I have been fascinated by the theories and posts at this guy’s blog. I didn’t know much at all about evolutionary psychology before this week, though I was not surprised that such a field existed. Here is the definition of evolutionary psychology we get from the wiki:
Evolutionary psychology (EP) is a pseudoscience that attempts to explain mental and psychological traitsâ€”such as memory, perception, or languageâ€”as adaptations, that is, as the functional products of natural selection or sexual selection. Adaptationist thinking about physiological mechanisms, such as the heart, lungs, and immune system, is common in evolutionary biology. Evolutionary psychology applies the same thinking to psychology.
Evolutionary psychologists argue that much of human behavior is generated by psychological adaptations that evolved to solve recurrent problems in human ancestral environments. They hypothesize, for example, that humans have inherited special mental capacities for acquiring language, making it nearly automatic, while inheriting no capacity specifically for reading and writing. Other adaptations, according to EP, might include the abilities to infer others’ emotions, to discern kin from non-kin, to identify and prefer healthier mates, to cooperate with others, and so on. Consistent with the theory of natural selection, evolutionary psychology sees organisms as often in conflict with others of their species, including mates and relatives. For example, mother mammals and their young offspring sometimes struggle over weaning, which benefits the mother more than the child. Humans, however, have a marked capacity for cooperation as well.
Evolutionary psychologists see those behaviors and emotions that are nearly universal, such as fear of spiders and snakes, as more likely to reflect evolved adaptations. Evolved psychological adaptations (such as the ability to learn a language) interact with cultural inputs to produce specific behaviors (e.g., the specific language learned). This view is contrary to the idea that human mental faculties are general-purpose learning mechanisms.
Now if you are a person who rejects the notion of biological evolution entirely, or perhaps just rejects human evolution, this field will seem like utter poppycock to you. But there are lots of Mormons who are sympathetic to the idea of human evolution and I am one of them. (See the wiki on Theistic Evolution here.) For theists who find arguments for human evolution persuasive the basic idea that some human psychological tendencies have evolved universally within the species is probably worth considering. Of course as the wiki notes, EP is a pseudoscience. But since many of our readers here at the Thang like discussing unprovable metaphysical and theological theories, discussing EP theories shouldn’t be all that different right?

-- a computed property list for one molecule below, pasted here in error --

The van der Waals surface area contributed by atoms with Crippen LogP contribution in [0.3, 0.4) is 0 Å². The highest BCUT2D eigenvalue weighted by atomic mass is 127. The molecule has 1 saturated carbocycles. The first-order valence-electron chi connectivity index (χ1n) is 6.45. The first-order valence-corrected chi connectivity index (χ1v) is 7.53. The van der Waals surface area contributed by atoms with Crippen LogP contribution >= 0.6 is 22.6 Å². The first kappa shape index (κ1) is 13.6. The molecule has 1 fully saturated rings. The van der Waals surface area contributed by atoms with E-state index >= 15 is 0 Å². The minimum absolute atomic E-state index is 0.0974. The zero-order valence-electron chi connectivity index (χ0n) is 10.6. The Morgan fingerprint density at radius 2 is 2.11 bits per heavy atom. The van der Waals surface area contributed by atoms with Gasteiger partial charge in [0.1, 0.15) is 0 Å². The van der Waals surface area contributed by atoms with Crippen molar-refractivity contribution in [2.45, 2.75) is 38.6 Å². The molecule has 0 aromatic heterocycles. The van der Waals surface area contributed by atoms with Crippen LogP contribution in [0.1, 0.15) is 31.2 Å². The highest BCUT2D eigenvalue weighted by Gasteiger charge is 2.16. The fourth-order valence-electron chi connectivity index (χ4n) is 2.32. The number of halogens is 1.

Not surprisingly EP tries to explain all sorts of things that religions also try to explain. For instance, certain universalities in human cultures are hard to deny. I have heard people point to such cultural universalities as arguments in favor of the existence of Adam and Eve as the literal first human couple from which all other humans sprang. Their basic argument is that commonalities among all humans result from our common parental couple teaching their children true religion and all the religious variation we see is the result of apostasy and corruption of that true beginning. The problem with that Adam/Eve-as-exclusive-progenitors-and-teachers theory is that the biological evidence reportedly obliterates it. There are lots of discussions on that elsewhere so I don’t necessarily want to start from scratch on the Mormon evolution debate in this discussion. Rather, I thought as another in this series of EP posts I’d point to a post over at Mr Kanazawa’s blog about there being, in many fundamental ways, just one human culture. Here is a quote:
Biologically, human beings are very weak and fragile; we do not have fangs to fight predators and catch prey or fur to protect us from extreme cold. Culture is the defense mechanism with which evolution equipped us to protect ourselves, so that we can inherit and then pass on our knowledge of manufacturing weapons (to fight predators and catch prey) or clothing and shelter (to protect us from extreme cold). We donâ€™t need fangs or fur, because we have culture. And just like — despite some minor individual differences — all tigers have more or less the same fangs and all polar bears have more or less the same fur, all human societies have more or less the same culture. Fangs are a universal trait of all tigers; fur is a universal trait of all polar bears. So culture is a universal trait of all human societies. Yes, culture is a cultural universal.
These theories, while as yet unprovable, at least sound reasonably plausible.
In follow up posts I’ll touch on Kanazawa’s EP explanations for a basically universal worship of animate entities, widespread polygamy in human cultures, and his EP beef with modern feminism.